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Permission in principle

The government is introducing a way to obtain planning permission. It applies to housing-led development only. The intention is to allow more certainty to be established earlier about whether land is suitable for the development of new homes.

Bootle 

Permission in Principle (PiP) is designed to separate decision making on ‘in principle’ issues addressing land use, location, and amount of development from matters of technical detail, such as what the buildings will look like.

The aim is to give up-front certainty that the fundamental principles are acceptable before developers need to get into costly, technical matters. It will also ensure that the principle of development only needs to be established once in the process. A grant of permission in principle would have to be followed by an application to agree the technical details of the scheme before the applicant has planning permission to develop the site.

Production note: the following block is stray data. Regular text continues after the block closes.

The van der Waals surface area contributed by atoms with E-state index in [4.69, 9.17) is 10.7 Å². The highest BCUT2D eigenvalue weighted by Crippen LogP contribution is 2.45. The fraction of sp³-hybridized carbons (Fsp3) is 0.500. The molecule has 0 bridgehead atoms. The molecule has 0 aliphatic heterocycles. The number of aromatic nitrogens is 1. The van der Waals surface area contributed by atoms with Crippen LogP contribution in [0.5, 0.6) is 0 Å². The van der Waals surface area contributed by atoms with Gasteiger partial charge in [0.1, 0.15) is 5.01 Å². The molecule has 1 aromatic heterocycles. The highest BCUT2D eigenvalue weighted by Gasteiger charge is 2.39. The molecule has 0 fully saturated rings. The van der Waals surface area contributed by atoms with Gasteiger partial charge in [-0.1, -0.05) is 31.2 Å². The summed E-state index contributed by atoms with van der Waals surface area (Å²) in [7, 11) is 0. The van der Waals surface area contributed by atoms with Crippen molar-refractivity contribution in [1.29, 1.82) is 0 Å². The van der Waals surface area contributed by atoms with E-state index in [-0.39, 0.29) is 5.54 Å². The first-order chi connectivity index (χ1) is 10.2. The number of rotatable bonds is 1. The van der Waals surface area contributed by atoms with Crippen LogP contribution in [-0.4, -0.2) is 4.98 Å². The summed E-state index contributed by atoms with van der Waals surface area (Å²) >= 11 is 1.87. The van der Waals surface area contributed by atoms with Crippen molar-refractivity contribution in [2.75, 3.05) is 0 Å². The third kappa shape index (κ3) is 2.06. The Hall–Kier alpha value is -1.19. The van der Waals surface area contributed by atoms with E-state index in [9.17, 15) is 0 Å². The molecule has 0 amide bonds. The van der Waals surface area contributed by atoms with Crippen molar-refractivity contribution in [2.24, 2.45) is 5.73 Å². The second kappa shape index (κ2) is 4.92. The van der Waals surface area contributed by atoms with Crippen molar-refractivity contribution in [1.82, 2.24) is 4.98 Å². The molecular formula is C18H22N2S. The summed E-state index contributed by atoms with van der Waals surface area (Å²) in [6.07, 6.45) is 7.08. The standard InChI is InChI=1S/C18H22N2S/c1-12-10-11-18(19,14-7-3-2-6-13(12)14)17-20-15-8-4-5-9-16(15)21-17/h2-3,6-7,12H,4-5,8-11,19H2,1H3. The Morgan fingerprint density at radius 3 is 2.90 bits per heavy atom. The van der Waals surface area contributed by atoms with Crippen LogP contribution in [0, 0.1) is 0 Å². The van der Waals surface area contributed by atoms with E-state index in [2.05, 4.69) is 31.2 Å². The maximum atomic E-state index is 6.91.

The Planning and Housing Act 2016 provides for two types of PiP to be granted:

‘Allocation PiP’: for land allocated for housing-led development in ‘Qualifying Documents’: development plan documents, neighbourhood development plans and in brownfield land registers.

‘Application PiP’ for small sites (under 10 units) where a developer has made an application to the Local Planning Authority (LPA).

The government is gradually bringing in the ability to obtain planning permission by these routes. Currently PiP can only be granted via an allocation in a brownfield register followed by technical details consent. Find out about our statutory role in brownfield registers and technical details consent

We’re seeking a formal role in all elements of this process. Not only will this help to protect our assets, but it helps developers and LPAs to understand the constraints of a site at the outset. 

For more general information take a look at the Permission in Principle section of the National Planning Practice Guidance.

Last date edited: 18 August 2017